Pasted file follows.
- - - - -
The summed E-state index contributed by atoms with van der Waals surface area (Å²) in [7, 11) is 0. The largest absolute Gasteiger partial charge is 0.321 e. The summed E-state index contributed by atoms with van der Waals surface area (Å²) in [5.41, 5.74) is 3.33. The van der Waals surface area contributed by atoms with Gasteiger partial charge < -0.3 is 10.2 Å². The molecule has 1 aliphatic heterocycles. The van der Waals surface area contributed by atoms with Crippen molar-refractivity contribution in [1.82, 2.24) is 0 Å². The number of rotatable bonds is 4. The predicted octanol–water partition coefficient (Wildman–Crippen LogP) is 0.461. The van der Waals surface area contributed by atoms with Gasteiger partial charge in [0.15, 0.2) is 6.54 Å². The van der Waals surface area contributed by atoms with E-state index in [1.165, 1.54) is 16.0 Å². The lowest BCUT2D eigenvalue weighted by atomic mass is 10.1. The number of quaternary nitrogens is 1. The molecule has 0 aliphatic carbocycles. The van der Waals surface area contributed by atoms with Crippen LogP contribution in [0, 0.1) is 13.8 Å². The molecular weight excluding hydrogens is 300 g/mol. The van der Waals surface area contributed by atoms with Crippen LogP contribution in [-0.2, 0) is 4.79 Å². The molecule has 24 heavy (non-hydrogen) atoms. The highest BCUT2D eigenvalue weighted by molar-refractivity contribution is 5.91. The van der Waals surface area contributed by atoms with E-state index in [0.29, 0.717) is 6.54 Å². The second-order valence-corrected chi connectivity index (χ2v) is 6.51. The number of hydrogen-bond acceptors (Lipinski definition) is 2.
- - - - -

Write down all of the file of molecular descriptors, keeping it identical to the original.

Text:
The summed E-state index contributed by atoms with van der Waals surface area (Å²) in [7, 11) is 0. The largest absolute Gasteiger partial charge is 0.321 e. The summed E-state index contributed by atoms with van der Waals surface area (Å²) in [5.41, 5.74) is 3.33. The van der Waals surface area contributed by atoms with Gasteiger partial charge < -0.3 is 10.2 Å². The molecule has 1 aliphatic heterocycles. The van der Waals surface area contributed by atoms with Crippen molar-refractivity contribution in [1.82, 2.24) is 0 Å². The number of rotatable bonds is 4. The predicted octanol–water partition coefficient (Wildman–Crippen LogP) is 0.461. The van der Waals surface area contributed by atoms with Gasteiger partial charge in [0.15, 0.2) is 6.54 Å². The van der Waals surface area contributed by atoms with E-state index in [1.165, 1.54) is 16.0 Å². The lowest BCUT2D eigenvalue weighted by atomic mass is 10.1. The number of quaternary nitrogens is 1. The molecule has 0 aliphatic carbocycles. The van der Waals surface area contributed by atoms with Crippen LogP contribution in [0, 0.1) is 13.8 Å². The molecular weight excluding hydrogens is 300 g/mol. The van der Waals surface area contributed by atoms with Crippen LogP contribution in [-0.2, 0) is 4.79 Å². The molecule has 24 heavy (non-hydrogen) atoms. The highest BCUT2D eigenvalue weighted by molar-refractivity contribution is 5.91. The van der Waals surface area contributed by atoms with E-state index in [0.29, 0.717) is 6.54 Å². The second-order valence-corrected chi connectivity index (χ2v) is 6.51. The number of hydrogen-bond acceptors (Lipinski definition) is 2.